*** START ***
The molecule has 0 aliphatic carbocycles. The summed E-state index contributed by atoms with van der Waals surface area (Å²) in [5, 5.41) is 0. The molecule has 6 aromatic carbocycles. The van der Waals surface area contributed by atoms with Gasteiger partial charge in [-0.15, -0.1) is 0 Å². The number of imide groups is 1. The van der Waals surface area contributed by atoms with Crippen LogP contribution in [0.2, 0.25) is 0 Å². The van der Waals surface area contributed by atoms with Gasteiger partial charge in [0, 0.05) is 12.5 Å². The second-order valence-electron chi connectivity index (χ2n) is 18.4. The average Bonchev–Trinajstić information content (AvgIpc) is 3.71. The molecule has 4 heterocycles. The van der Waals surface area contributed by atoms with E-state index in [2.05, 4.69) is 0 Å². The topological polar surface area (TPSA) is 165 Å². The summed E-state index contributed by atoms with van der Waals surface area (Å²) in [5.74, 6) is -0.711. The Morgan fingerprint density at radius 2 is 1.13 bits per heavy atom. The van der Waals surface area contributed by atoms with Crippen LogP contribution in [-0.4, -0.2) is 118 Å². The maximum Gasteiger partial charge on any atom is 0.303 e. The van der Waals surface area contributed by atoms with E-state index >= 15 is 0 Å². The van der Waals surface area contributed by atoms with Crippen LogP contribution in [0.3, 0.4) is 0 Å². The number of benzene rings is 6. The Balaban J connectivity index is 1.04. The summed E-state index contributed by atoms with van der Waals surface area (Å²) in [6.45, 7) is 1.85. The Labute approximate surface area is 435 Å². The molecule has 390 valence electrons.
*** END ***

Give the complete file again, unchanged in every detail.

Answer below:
The molecule has 0 aliphatic carbocycles. The summed E-state index contributed by atoms with van der Waals surface area (Å²) in [5, 5.41) is 0. The molecule has 6 aromatic carbocycles. The van der Waals surface area contributed by atoms with Gasteiger partial charge in [-0.15, -0.1) is 0 Å². The number of imide groups is 1. The van der Waals surface area contributed by atoms with Crippen LogP contribution in [0.2, 0.25) is 0 Å². The van der Waals surface area contributed by atoms with Gasteiger partial charge in [0, 0.05) is 12.5 Å². The second-order valence-electron chi connectivity index (χ2n) is 18.4. The average Bonchev–Trinajstić information content (AvgIpc) is 3.71. The molecule has 4 heterocycles. The van der Waals surface area contributed by atoms with E-state index in [2.05, 4.69) is 0 Å². The topological polar surface area (TPSA) is 165 Å². The summed E-state index contributed by atoms with van der Waals surface area (Å²) in [5.74, 6) is -0.711. The Morgan fingerprint density at radius 2 is 1.13 bits per heavy atom. The van der Waals surface area contributed by atoms with Crippen LogP contribution in [-0.4, -0.2) is 118 Å². The maximum Gasteiger partial charge on any atom is 0.303 e. The van der Waals surface area contributed by atoms with E-state index >= 15 is 0 Å². The van der Waals surface area contributed by atoms with Crippen LogP contribution in [0.3, 0.4) is 0 Å². The number of benzene rings is 6. The Balaban J connectivity index is 1.04. The summed E-state index contributed by atoms with van der Waals surface area (Å²) in [6.45, 7) is 1.85. The Labute approximate surface area is 435 Å². The molecule has 390 valence electrons.